The meaning of ‘independence’ in Scotland has changed markedly. The main change relates to the way that we understand the independence or autonomy of any country in a globalized world and, in the case of Scotland, an increasingly Europeanized political system. Historically, or understood in a ‘Westphalian’ sense, independence referred to the autonomy to direct all domestic affairs within a well-defined territory (‘Westphalian’ is now a shorthand term to describe the historic idea of sovereign states not subject to influence from external bodies such as international organizations). Now, this idea of an autonomous nation state is questioned because countries are interdependent and no country can make decisions on the most significant issues (such as economic policy) due to agreements that they share with others and their membership of a wide range of international organizations. In particular, countries within the European Union have made legal commitments to accept a wide range of EU laws, regulations and financial commitments.
The SNP famously recognized this limitation when it introduced its ‘Independence in Europe’ slogan in the late 1980s. The modern SNP’s idea of independence has also changed somewhat to reflect changing circumstances and a rather pragmatic view on what it will accept to secure its constitutional aims. Most notably, the SNP has stated that Scotland will keep the pound in the short term until its voters decide whether or not to adopt the euro (a position rejected by the UK’s Chancellor of the Exchequer). Consequently, monetary policy (and interest rates in particular) would be determined largely by a UK central bank. Scotland is also likely to accept that the UK monarch will remain as the Scottish Head of State and UK-wide membership of bodies such as the BBC may be maintained.
Overall, these developments provide us with a relatively messy picture of modern Scottish independence: as a small country part of a globalized world, subject to EU commitments, accepting a key UK role in some key policy areas and perhaps even accepting some legal commitments to shared decision making with the UK as part of a long-term orderly transition to independence. An independent Scottish Government is likely to agree to inherit most, if not all, existing agreements and membership of international bodies before it considers its future actions.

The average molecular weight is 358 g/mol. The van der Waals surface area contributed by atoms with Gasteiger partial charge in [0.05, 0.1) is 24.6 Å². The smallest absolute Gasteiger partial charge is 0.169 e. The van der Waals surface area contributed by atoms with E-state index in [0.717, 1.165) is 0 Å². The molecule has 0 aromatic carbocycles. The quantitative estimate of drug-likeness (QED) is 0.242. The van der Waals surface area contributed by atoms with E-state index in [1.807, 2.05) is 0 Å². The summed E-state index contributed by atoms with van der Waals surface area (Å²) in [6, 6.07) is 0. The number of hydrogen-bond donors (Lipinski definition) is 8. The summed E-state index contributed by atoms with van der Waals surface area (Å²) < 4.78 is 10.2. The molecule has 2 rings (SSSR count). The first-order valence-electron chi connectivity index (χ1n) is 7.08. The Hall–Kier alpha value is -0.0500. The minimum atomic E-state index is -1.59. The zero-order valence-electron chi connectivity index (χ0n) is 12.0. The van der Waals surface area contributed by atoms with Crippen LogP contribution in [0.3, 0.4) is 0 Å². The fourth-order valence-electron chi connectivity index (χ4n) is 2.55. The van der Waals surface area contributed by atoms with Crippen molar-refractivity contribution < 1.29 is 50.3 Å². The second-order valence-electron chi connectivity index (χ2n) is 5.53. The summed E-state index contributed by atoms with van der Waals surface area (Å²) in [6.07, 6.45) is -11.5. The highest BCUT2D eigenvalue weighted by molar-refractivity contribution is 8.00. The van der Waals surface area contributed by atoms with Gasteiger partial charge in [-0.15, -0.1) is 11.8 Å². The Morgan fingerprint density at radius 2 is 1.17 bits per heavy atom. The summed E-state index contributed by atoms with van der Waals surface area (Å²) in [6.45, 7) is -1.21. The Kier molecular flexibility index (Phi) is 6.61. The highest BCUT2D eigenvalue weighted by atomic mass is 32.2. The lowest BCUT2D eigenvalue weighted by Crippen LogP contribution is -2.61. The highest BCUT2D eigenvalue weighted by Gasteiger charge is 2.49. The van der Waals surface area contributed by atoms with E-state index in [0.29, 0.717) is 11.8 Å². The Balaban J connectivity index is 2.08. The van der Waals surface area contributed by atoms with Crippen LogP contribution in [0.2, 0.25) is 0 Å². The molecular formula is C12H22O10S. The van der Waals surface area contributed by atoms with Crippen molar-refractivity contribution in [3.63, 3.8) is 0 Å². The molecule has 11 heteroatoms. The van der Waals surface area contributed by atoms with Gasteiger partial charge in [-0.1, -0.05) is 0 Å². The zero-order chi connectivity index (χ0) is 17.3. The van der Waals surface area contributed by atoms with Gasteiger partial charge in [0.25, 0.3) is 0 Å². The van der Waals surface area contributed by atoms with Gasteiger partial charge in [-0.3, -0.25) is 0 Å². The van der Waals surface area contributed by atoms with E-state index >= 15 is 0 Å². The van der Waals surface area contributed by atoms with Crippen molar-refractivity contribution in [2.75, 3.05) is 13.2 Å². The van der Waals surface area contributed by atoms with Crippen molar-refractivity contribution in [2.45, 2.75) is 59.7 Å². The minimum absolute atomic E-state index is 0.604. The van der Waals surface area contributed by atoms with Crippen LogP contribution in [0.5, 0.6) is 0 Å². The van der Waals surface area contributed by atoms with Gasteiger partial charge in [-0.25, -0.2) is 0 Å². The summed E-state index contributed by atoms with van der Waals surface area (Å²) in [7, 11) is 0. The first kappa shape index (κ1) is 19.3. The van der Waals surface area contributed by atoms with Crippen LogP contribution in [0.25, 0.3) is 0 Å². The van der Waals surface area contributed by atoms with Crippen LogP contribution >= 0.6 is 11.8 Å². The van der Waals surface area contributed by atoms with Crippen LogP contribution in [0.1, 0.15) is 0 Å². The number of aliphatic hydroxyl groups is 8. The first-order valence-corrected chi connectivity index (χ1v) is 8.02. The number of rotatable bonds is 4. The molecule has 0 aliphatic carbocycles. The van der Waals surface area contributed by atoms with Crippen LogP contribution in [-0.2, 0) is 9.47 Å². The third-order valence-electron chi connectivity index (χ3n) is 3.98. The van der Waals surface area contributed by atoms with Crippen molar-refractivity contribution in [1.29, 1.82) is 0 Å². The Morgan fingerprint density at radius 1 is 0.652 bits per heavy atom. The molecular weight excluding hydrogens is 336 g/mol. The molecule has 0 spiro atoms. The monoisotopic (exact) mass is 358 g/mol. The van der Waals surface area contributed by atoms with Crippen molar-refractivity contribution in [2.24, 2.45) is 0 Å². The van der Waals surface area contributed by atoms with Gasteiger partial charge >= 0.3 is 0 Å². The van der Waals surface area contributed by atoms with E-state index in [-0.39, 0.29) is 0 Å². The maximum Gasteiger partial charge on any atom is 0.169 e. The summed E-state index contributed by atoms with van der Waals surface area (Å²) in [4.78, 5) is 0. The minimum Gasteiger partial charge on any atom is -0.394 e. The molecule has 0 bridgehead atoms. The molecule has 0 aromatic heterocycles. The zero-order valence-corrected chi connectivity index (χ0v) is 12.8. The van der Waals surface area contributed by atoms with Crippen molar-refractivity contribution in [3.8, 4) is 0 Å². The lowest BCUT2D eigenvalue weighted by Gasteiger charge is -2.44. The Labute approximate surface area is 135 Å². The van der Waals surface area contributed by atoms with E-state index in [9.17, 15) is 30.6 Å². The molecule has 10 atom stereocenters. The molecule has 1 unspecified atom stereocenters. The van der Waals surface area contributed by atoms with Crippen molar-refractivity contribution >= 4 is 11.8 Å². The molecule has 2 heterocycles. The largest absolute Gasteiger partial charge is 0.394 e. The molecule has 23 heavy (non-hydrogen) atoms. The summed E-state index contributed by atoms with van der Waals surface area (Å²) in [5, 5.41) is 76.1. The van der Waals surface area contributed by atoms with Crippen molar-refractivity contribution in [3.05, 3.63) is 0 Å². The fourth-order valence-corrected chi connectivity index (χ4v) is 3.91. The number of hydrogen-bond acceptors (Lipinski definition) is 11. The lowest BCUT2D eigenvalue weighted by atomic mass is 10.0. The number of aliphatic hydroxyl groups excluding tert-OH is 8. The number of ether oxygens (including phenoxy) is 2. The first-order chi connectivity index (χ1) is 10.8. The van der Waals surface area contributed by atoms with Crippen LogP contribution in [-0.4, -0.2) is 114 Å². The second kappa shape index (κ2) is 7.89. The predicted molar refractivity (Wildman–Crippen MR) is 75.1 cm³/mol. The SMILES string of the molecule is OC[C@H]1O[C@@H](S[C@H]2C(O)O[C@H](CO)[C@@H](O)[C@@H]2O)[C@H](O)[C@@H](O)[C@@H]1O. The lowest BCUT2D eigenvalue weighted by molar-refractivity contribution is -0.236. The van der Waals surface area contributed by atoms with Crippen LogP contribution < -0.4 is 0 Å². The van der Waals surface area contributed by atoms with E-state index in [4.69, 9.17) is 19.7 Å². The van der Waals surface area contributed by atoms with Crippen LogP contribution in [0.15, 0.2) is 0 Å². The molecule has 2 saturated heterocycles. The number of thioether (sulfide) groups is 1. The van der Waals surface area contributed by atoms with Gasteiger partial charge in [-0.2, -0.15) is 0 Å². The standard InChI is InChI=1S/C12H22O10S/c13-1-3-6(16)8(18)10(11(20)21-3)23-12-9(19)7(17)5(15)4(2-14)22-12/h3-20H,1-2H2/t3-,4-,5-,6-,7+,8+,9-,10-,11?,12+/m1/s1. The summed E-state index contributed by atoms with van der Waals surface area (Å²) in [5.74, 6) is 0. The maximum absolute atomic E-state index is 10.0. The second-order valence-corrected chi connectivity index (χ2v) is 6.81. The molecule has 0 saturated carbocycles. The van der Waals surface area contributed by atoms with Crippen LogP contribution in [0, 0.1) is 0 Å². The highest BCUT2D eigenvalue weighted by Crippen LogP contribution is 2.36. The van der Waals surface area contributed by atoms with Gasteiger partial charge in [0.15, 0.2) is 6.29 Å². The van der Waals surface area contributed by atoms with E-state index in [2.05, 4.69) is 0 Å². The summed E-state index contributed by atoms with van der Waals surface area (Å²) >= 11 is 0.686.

The other side of this coin is that independence no longer seems such a ‘scary’ prospect to referendum voters because it is not a million miles away from the idea of extended devolution or ‘devo max’, which might refer to the proposal to devolve all policy responsibilities with the exception of defence and foreign affairs (but see this qualification). Table 12.1 outlines their main differences, bearing in mind that some of these differences may be unclear or disputed. The ‘devo max’ column draws heavily on the Steel Commission report, which also complicates matters by calling for a series of policy areas to be partly devolved (through a legal requirement to consult with the Scottish Government before legislating). The overall picture is one of constrained autonomy when we consider the extent to which any independent country can act unilaterally to determine domestic policy.
Clearly, there are some very important differences, particularly in the areas of fiscal autonomy (versus further fiscal devolution), international affairs and defence. Other areas, such as immigration, social security and energy are less clear. Much will come down to the implementation of Scottish-UK agreements – a process that tends to unfold over a very long period. In that vein, we should also consider the practical effect that independence might have on already-devolved areas such as health, justice and education policies. For example, an independent Scotland in the EU would no longer be able to charge students from the rest of the UK for university tuition fees. It would also seek to maintain agreements with the rest of the UK on criminal justice issues, such as prisoner transfer agreements and, like any country in a wider global system, might still face pressures to maintain rules on criminal punishment that are broadly consistent with neighbouring countries. Health care policy may be more difficult to predict – while Scotland has a less punitive target-based regime to measure things like waiting lists and times, the comparisons with England will still be made and popular pressure may still encourage governments to maintain and enforce some targets.
Source: excerpt from Cairney, P. and McGarvey (2013) Scottish Politics (Basingstoke: Palgrave)